The Chinese commercial presence in Gwadar and CPEC’s strategic alignment has been stoked up by India as a “military” threat to US interests in the Indian Ocean Region and the Persian Gulf.  The CPEC force-multiplier potential will create a strong and economically vibrant Pakistan in an increasingly difficult geo-political environment. With India already having overwhelming conventional superiority, nuclear support for them would intensify the non-conventional arms race and lead to destabilization in South Asia as Pakistan’s strives to maintain both the conventional and nuclear balance.


The contract with “Locke Lord Strategies” having expired in 2013 Pakistan needs an effective lobbying firm in the US. Notwithstanding the outstanding Herculean efforts by our diplomats across the world, particularly in the US, without a full-time Foreign Minister Pakistan faces considerable diplomatic challenges.  Special envoys (former senior diplomats) must be despatched around the world to support those engaging with in-country contacts. Our tremendous military successes, particularly against the Talibaan in North Waziristan, uprooting the base of the Haqqani network into Afghanistan, is glossed over. Pakistan is still blamed for not doing enough to target the terrorists. Hosting 3 million refugees, what recognition do we get for our sacrifice and effort?  The Afghans’ blatant support for brutal terrorists like Mullah Fazlullah launching cross-border attacks must be taken note of by the US.  The recent US drone strike taking out APS atrocity mastermind Umar Naray within Afghanistan must be commended, why not Mullah Fazlullah next? And what about the NDSI bigwigs involved?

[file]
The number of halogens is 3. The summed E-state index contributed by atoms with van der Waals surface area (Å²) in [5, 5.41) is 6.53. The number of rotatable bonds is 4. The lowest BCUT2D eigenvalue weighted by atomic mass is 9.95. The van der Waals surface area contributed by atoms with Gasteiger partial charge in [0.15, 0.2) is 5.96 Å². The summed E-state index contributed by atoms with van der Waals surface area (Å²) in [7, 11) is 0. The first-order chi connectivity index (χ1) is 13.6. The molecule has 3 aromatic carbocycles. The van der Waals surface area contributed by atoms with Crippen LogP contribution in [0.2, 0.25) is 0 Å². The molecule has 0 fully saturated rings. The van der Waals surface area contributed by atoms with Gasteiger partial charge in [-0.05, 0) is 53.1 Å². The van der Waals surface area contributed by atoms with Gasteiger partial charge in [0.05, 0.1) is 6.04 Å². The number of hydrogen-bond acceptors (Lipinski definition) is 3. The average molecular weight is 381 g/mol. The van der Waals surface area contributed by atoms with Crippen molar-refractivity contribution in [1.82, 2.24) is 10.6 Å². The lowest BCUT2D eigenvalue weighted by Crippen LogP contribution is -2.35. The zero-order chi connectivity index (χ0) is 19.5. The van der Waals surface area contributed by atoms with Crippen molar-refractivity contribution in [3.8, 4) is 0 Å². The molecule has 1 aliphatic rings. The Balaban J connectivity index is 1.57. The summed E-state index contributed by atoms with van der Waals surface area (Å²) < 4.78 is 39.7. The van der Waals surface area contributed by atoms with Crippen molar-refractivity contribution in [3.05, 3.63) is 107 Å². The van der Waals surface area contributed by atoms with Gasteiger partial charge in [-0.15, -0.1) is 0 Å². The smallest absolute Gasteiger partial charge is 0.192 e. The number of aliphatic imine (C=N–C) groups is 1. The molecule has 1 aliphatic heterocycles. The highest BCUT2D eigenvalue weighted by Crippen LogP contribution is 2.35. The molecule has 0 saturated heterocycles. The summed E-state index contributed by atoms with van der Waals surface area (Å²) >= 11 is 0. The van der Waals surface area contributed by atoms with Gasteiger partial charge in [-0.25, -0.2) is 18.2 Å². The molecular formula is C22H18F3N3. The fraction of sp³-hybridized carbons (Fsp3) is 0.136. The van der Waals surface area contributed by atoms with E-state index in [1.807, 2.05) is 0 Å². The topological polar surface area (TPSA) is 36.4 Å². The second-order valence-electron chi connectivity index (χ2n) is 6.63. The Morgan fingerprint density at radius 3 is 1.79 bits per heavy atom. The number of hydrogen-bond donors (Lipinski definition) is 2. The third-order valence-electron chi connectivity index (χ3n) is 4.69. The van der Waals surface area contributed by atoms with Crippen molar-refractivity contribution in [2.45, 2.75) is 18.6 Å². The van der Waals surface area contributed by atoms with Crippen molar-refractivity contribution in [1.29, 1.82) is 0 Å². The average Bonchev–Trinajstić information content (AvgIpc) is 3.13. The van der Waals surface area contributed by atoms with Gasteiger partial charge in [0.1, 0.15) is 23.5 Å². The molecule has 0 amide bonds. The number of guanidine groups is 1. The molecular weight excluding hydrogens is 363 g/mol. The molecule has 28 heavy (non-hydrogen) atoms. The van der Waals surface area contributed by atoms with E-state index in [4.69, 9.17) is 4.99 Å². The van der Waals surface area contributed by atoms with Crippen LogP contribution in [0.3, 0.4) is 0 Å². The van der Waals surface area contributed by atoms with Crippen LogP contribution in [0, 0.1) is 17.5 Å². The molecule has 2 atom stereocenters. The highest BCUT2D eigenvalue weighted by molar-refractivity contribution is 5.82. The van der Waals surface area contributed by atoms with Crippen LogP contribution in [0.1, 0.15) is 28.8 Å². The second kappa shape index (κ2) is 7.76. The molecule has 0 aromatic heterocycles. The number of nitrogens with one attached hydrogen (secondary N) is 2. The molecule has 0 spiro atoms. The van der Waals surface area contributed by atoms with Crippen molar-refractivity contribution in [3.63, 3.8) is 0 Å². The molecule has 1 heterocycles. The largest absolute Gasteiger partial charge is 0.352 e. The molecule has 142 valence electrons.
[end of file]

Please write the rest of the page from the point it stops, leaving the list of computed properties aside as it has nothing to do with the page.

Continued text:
Building of a gate at Torkham border to control the flow of people was strongly opposed by Afghanistan, duly supported by the PML (N) govt’s favourite ally, Mahmood Khan Achakzai.  We have wasted time and our goodwill hoping Ashraf Ghani would be different, increasingly he has become a puppet on an Indian string.  It is time we treat Afghanistan in the same manner that they treat us.  We do not need them, they need us.  We must welcome shifting of the Afghan transit trade to Chahbahar, starting now.  Speeding up the return of refugees, Pakistan must imitate the EU in restricting access across its borders while engaging in capacity-building of our law enforcement agencies to confront the criminals embedded among Afghan refugees. Energy must not be at the cost of our self-respect, it is time to scrap TAPI.


The widespread indigenous uprising against Indian brutality in Kashmir, graphically documented in a recent Indian Supreme Court Judgment, must be treated with caution beyond moral support and condemnation at international forums.  Incidentally, what message is the PML (N) govt sending by continuing to have Maulana Fazlur Rahman as Head of Parliament’s Kashmir Committee? There are other ways of keeping him happy than at the cost of Kashmiri blood!


Self-interest motivates most friendships and partnerships, particularly between nations. Failing to take pro-active foreign policy initiatives, what can one expect from a political leadership who are mostly in London and Dubai for Umrah, Eid or for other reasons at a time when the country is undergoing serious domestic and external challenges?


The writer is a defense and security analyst